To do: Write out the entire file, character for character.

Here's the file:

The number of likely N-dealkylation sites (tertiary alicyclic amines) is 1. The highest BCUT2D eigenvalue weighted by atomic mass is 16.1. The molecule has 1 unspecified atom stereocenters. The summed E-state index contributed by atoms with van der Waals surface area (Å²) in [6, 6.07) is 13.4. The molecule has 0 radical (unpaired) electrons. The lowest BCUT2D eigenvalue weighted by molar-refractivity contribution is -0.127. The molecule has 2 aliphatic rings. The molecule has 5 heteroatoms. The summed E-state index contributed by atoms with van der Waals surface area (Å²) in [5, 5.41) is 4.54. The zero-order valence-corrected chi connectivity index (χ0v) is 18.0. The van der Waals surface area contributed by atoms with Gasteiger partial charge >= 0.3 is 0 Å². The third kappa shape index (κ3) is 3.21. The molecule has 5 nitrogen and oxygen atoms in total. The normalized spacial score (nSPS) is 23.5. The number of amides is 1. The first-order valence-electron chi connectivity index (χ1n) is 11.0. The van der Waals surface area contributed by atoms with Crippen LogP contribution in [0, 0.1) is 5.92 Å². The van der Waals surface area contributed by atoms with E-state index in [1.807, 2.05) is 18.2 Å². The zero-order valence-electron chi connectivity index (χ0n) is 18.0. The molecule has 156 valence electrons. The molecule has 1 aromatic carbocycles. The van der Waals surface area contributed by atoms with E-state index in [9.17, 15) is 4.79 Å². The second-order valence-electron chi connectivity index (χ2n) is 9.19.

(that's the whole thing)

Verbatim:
The number of likely N-dealkylation sites (tertiary alicyclic amines) is 1. The highest BCUT2D eigenvalue weighted by atomic mass is 16.1. The molecule has 1 unspecified atom stereocenters. The summed E-state index contributed by atoms with van der Waals surface area (Å²) in [6, 6.07) is 13.4. The molecule has 0 radical (unpaired) electrons. The lowest BCUT2D eigenvalue weighted by molar-refractivity contribution is -0.127. The molecule has 2 aliphatic rings. The molecule has 5 heteroatoms. The summed E-state index contributed by atoms with van der Waals surface area (Å²) in [5, 5.41) is 4.54. The zero-order valence-corrected chi connectivity index (χ0v) is 18.0. The van der Waals surface area contributed by atoms with Gasteiger partial charge >= 0.3 is 0 Å². The third kappa shape index (κ3) is 3.21. The molecule has 5 nitrogen and oxygen atoms in total. The normalized spacial score (nSPS) is 23.5. The number of amides is 1. The first-order valence-electron chi connectivity index (χ1n) is 11.0. The van der Waals surface area contributed by atoms with Crippen LogP contribution in [0, 0.1) is 5.92 Å². The van der Waals surface area contributed by atoms with E-state index in [1.807, 2.05) is 18.2 Å². The zero-order valence-electron chi connectivity index (χ0n) is 18.0. The molecule has 156 valence electrons. The molecule has 1 aromatic carbocycles. The van der Waals surface area contributed by atoms with E-state index in [9.17, 15) is 4.79 Å². The second-order valence-electron chi connectivity index (χ2n) is 9.19.